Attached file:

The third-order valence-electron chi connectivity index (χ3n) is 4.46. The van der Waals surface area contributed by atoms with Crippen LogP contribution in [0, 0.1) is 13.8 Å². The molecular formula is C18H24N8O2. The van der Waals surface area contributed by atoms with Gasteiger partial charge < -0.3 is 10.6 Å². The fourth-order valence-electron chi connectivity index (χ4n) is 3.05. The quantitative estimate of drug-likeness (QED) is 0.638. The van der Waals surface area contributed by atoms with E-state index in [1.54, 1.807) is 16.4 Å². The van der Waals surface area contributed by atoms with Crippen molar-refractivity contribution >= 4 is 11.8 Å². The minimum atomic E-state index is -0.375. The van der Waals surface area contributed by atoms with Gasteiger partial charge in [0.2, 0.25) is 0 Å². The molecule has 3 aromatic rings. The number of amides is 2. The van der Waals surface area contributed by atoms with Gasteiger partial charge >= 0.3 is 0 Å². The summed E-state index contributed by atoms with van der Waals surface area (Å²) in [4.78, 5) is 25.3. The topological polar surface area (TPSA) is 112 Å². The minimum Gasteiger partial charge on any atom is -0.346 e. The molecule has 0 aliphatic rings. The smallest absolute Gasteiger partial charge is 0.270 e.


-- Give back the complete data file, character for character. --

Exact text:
The third-order valence-electron chi connectivity index (χ3n) is 4.46. The van der Waals surface area contributed by atoms with Crippen LogP contribution in [0, 0.1) is 13.8 Å². The molecular formula is C18H24N8O2. The van der Waals surface area contributed by atoms with Gasteiger partial charge < -0.3 is 10.6 Å². The fourth-order valence-electron chi connectivity index (χ4n) is 3.05. The quantitative estimate of drug-likeness (QED) is 0.638. The van der Waals surface area contributed by atoms with E-state index in [1.54, 1.807) is 16.4 Å². The van der Waals surface area contributed by atoms with Crippen molar-refractivity contribution >= 4 is 11.8 Å². The minimum atomic E-state index is -0.375. The van der Waals surface area contributed by atoms with Gasteiger partial charge in [0.2, 0.25) is 0 Å². The molecule has 3 aromatic rings. The number of amides is 2. The van der Waals surface area contributed by atoms with Gasteiger partial charge >= 0.3 is 0 Å². The summed E-state index contributed by atoms with van der Waals surface area (Å²) in [4.78, 5) is 25.3. The topological polar surface area (TPSA) is 112 Å². The minimum Gasteiger partial charge on any atom is -0.346 e. The molecule has 0 aliphatic rings. The smallest absolute Gasteiger partial charge is 0.270 e.